The clues are everywhere. There’s a wicker basket full of cloth; books about leather and fabric stacked and bound with a dark green belt; and a woman with a measuring tape around her neck who, to pass the time, is threading a needle through the holes of button-shaped sugar cookies.
Still, the people who approach the newest tent at the Durham Craft Market at the end of May seem to have tunnel vision for the clothing rack. They peruse its small collection of shirts, vests, and jackets before realizing that all of the items are in disrepair.
“Is this a new young person thing?” one person asks, eyeing a brown leather jacket with a hole in the sleeve.
Technically, yes: Mya Castillo-Marte, who soft launched the Creative Repair pop-up several hours earlier, is 35. The service she is offering, though, is an ancient one.
Castillo-Marte specializes in mending wearables and home furnishings. If a customer brings in an item that’s an easy fix—a blouse with a missing button, say, or pants with a broken belt loop—Castillo-Marte can do it on the spot at Creative Repair, a weekly gig she launched on May 20 at the Durham Craft Market, which takes place next to the Durham Farmers’ Market downtown.
For more intensive repairs, she’ll take an item home and bring it back to the market in a week or two or drop it off at a designated location. She can also do house calls for larger projects, like armchairs or ottomans.
Other items are welcome too: Castillo-Marte loves a good challenge, she says, and if she doesn’t know how to fix something, she probably knows someone who does.
Pricing varies by item, but Castillo-Marte says on-site fixes typically range from $5 to $15 and take-home repairs average between $30 and $50. She also offers multiple price options for a given item: if a customer just wants an item to be functional again, they can opt for a lower price; if they want a more comprehensive restoration, they can pay more.
The pop-up grew out of Castillo-Marte’s disillusionment with the retail industry. After graduating from the Fashion Institute of Technology in New York in 2010, she worked several jobs centered around the mass production of private label products, which are manufactured by third parties for brands like Charlotte Russe and H&M.
“I was part of the process of bringing hundreds of thousands of units worth of crap into the United States,” she says. “A lot of bubbles were bursted for me. There’s that saying: If a tree falls down in the middle of the woods, does it make a sound? It’s kind of like that when it comes to clothes—there have been scandals, internationally, about factories that have completely collapsed and killed 1,000 people, but brands continue exploiting people to keep their costs low.”
Castillo-Marte was also appalled by the level of overproduction and waste she witnessed.
She’d always wanted a Burberry trench coat, for instance, but when she realized that the brand does things like burn surplus stock to prevent its luxury goods from being sold at a discounted rate, that fantasy also died.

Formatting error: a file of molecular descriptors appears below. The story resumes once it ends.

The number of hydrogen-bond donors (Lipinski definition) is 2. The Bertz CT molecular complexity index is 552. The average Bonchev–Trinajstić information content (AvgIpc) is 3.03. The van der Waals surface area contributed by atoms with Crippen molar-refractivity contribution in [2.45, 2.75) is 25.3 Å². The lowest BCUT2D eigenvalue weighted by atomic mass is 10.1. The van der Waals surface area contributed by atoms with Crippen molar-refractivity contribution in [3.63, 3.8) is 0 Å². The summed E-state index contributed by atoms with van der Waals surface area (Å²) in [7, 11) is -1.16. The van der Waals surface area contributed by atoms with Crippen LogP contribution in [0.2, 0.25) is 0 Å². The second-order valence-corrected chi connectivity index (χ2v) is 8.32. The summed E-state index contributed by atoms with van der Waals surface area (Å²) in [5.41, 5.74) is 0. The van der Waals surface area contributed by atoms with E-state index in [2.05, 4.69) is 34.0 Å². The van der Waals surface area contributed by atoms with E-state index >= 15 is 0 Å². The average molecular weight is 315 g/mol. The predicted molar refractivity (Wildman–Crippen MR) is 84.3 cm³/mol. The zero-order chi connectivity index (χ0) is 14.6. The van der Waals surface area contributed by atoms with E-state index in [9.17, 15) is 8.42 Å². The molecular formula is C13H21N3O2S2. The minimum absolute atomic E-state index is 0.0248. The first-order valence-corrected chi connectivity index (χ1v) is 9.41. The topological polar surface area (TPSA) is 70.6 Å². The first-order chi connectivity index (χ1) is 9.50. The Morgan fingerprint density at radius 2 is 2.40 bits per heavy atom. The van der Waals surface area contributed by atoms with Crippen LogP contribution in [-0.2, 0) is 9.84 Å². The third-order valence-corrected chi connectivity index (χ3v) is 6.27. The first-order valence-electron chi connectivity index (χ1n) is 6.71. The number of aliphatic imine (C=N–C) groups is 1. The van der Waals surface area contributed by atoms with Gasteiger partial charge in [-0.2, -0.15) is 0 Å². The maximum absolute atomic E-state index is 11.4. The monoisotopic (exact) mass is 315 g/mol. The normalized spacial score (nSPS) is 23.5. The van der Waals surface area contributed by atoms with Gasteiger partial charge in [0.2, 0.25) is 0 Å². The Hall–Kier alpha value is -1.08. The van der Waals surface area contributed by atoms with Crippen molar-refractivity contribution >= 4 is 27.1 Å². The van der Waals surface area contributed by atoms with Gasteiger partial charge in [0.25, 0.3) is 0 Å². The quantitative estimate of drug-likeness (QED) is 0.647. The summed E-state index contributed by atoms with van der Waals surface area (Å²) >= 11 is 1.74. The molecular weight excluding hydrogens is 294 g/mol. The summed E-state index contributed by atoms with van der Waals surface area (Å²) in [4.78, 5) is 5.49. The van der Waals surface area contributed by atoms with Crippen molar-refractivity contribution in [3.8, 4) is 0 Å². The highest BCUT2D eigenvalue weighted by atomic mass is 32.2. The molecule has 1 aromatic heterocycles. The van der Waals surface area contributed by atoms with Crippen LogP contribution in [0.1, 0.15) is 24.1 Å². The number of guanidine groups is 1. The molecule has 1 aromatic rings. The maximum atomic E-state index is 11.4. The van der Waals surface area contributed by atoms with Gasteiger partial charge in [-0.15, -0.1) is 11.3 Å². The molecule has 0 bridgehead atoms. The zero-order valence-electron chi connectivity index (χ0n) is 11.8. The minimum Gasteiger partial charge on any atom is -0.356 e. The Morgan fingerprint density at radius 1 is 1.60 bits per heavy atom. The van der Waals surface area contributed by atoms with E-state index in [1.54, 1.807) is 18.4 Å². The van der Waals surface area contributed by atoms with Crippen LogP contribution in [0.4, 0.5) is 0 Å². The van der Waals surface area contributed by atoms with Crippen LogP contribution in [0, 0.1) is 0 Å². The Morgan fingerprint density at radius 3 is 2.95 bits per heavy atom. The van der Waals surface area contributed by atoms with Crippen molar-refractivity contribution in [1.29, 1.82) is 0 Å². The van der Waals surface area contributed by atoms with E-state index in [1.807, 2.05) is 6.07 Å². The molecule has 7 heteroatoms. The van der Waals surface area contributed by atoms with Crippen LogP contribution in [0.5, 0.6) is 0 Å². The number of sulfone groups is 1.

After several years in the industry, Castillo-Marte moved to Durham and ended up taking a job at local shop Wyatt & Dad Cobbler Company. Nearly every time she fixed something at the shop—shoes, a baby stroller, an umpire’s chest protector—customers would light up.
“Seeing how much these objects meant to people kind of changed my direction—or, my redemption, if you will,” Castillo-Marte says. “Getting things repaired takes time and money, and fast fashion, especially, has made it easier to throw something out than to put a few stitches in it. But after seeing people [react to my repairs at the shop] I realized the key is tying objects to memories.”
Several months ago, she left her job at the shop to pursue Creative Repair. Beyond providing a repair service and educating customers on troublesome retail industry customs, Castillo-Marte says that the pop-up aims to encourage people to “tell the stories of the silent heroes that live in our closets.”
“We cannot simply discard everything and replace it with something brand new, that’s likely of lesser quality, when so many of these things have value to us beyond their use,” she says. “Ultimately, I want to create a repair revolution.”
On her first market day, a handful of Castillo-Marte’s friends drop off clothing at the Creative Repair tent. Most items get hung on the rack, but when one friend delivers a pair of platform wedges with a broken strap and a peeling sole, Castillo-Marte jumps into action.
She talks her friend through a few different repair variations, then whips out her emergency mending kit: a small plastic case full of needles, seam rippers, bread clips (which she repurposes as spools), and other tools that she often uses to help strangers with wardrobe malfunctions on the fly.
With a tiny pair of Japanese scissors, she then cuts down the elastic on the broken strap and quickly torches it with a lighter to prevent any fraying. She didn’t bring her full tool kit along for the soft launch, she says, but once home, she’ll patch the strap with leather and cement the sole down with shoe glue.
After that, she goes to examine the other items her friends have dropped off: a burgundy vest with frayed arm holes; a red blazer with torn lining; and a pair of jeans with a hole in the pocket.
“Fabric is so forgiving,” Castillo-Marte says. “I think that’s why they call it ‘the fabric of life’—when you make mistakes, there’s always a way to always fix it.”
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